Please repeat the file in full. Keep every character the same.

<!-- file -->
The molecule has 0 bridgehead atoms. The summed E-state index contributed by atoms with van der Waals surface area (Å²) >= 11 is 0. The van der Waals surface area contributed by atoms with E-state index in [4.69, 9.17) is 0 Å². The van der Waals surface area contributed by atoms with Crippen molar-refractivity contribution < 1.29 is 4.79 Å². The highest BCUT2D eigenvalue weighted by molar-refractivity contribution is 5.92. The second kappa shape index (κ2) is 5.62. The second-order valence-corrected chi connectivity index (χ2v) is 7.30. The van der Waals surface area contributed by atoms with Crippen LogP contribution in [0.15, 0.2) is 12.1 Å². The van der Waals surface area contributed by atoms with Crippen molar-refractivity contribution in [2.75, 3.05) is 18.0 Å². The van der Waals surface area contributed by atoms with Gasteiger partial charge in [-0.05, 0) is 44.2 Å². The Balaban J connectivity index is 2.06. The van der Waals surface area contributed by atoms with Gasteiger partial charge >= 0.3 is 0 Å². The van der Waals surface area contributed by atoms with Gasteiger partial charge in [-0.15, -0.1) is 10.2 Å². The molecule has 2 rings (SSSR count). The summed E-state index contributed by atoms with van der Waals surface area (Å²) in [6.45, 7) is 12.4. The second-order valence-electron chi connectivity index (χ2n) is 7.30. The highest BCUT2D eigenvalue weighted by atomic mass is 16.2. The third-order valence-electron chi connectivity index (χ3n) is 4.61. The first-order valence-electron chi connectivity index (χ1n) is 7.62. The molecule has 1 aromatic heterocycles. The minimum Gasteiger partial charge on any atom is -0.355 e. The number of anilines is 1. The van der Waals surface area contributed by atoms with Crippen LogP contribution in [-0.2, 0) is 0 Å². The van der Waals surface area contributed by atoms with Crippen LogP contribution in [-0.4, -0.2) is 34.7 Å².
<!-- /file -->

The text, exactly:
The molecule has 0 bridgehead atoms. The summed E-state index contributed by atoms with van der Waals surface area (Å²) >= 11 is 0. The van der Waals surface area contributed by atoms with E-state index in [4.69, 9.17) is 0 Å². The van der Waals surface area contributed by atoms with Crippen molar-refractivity contribution < 1.29 is 4.79 Å². The highest BCUT2D eigenvalue weighted by molar-refractivity contribution is 5.92. The second kappa shape index (κ2) is 5.62. The second-order valence-corrected chi connectivity index (χ2v) is 7.30. The van der Waals surface area contributed by atoms with Crippen LogP contribution in [0.15, 0.2) is 12.1 Å². The van der Waals surface area contributed by atoms with Crippen molar-refractivity contribution in [2.75, 3.05) is 18.0 Å². The van der Waals surface area contributed by atoms with Gasteiger partial charge in [-0.05, 0) is 44.2 Å². The Balaban J connectivity index is 2.06. The van der Waals surface area contributed by atoms with Gasteiger partial charge >= 0.3 is 0 Å². The van der Waals surface area contributed by atoms with Gasteiger partial charge in [-0.15, -0.1) is 10.2 Å². The molecule has 2 rings (SSSR count). The summed E-state index contributed by atoms with van der Waals surface area (Å²) in [6.45, 7) is 12.4. The second-order valence-electron chi connectivity index (χ2n) is 7.30. The highest BCUT2D eigenvalue weighted by atomic mass is 16.2. The third-order valence-electron chi connectivity index (χ3n) is 4.61. The first-order valence-electron chi connectivity index (χ1n) is 7.62. The molecule has 1 aromatic heterocycles. The minimum Gasteiger partial charge on any atom is -0.355 e. The number of anilines is 1. The van der Waals surface area contributed by atoms with Crippen LogP contribution in [-0.2, 0) is 0 Å². The van der Waals surface area contributed by atoms with Crippen LogP contribution in [-0.4, -0.2) is 34.7 Å².